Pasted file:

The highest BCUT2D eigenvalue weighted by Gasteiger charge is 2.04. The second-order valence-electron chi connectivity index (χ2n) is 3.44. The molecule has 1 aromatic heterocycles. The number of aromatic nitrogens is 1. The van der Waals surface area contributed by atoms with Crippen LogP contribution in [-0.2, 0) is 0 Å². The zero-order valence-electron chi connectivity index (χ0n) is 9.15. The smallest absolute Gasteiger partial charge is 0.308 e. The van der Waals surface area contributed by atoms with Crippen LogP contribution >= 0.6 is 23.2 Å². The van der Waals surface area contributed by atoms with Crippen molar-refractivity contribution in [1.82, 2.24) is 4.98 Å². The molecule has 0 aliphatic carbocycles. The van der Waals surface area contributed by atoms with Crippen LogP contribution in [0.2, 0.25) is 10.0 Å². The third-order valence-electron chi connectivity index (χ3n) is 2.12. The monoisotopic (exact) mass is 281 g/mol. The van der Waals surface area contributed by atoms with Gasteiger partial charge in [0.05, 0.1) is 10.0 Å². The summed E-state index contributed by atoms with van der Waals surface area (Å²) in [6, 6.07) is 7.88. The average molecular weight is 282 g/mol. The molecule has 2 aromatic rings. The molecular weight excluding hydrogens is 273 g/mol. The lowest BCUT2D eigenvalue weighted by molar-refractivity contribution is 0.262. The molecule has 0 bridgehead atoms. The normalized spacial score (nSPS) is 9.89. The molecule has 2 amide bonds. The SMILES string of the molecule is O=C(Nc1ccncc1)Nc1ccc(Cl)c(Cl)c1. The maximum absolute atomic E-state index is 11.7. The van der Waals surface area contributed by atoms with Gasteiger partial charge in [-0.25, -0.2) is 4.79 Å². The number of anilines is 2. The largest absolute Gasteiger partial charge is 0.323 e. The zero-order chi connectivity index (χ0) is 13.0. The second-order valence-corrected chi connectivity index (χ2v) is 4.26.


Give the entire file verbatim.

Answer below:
The highest BCUT2D eigenvalue weighted by Gasteiger charge is 2.04. The second-order valence-electron chi connectivity index (χ2n) is 3.44. The molecule has 1 aromatic heterocycles. The number of aromatic nitrogens is 1. The van der Waals surface area contributed by atoms with Crippen LogP contribution in [-0.2, 0) is 0 Å². The zero-order valence-electron chi connectivity index (χ0n) is 9.15. The smallest absolute Gasteiger partial charge is 0.308 e. The van der Waals surface area contributed by atoms with Crippen LogP contribution >= 0.6 is 23.2 Å². The van der Waals surface area contributed by atoms with Crippen molar-refractivity contribution in [1.82, 2.24) is 4.98 Å². The molecule has 0 aliphatic carbocycles. The van der Waals surface area contributed by atoms with Crippen LogP contribution in [0.2, 0.25) is 10.0 Å². The third-order valence-electron chi connectivity index (χ3n) is 2.12. The monoisotopic (exact) mass is 281 g/mol. The van der Waals surface area contributed by atoms with Gasteiger partial charge in [0.05, 0.1) is 10.0 Å². The summed E-state index contributed by atoms with van der Waals surface area (Å²) in [6, 6.07) is 7.88. The average molecular weight is 282 g/mol. The molecule has 2 aromatic rings. The molecular weight excluding hydrogens is 273 g/mol. The lowest BCUT2D eigenvalue weighted by molar-refractivity contribution is 0.262. The molecule has 0 bridgehead atoms. The normalized spacial score (nSPS) is 9.89. The molecule has 2 amide bonds. The SMILES string of the molecule is O=C(Nc1ccncc1)Nc1ccc(Cl)c(Cl)c1. The maximum absolute atomic E-state index is 11.7. The van der Waals surface area contributed by atoms with Gasteiger partial charge in [-0.25, -0.2) is 4.79 Å². The number of anilines is 2. The largest absolute Gasteiger partial charge is 0.323 e. The zero-order chi connectivity index (χ0) is 13.0. The second-order valence-corrected chi connectivity index (χ2v) is 4.26.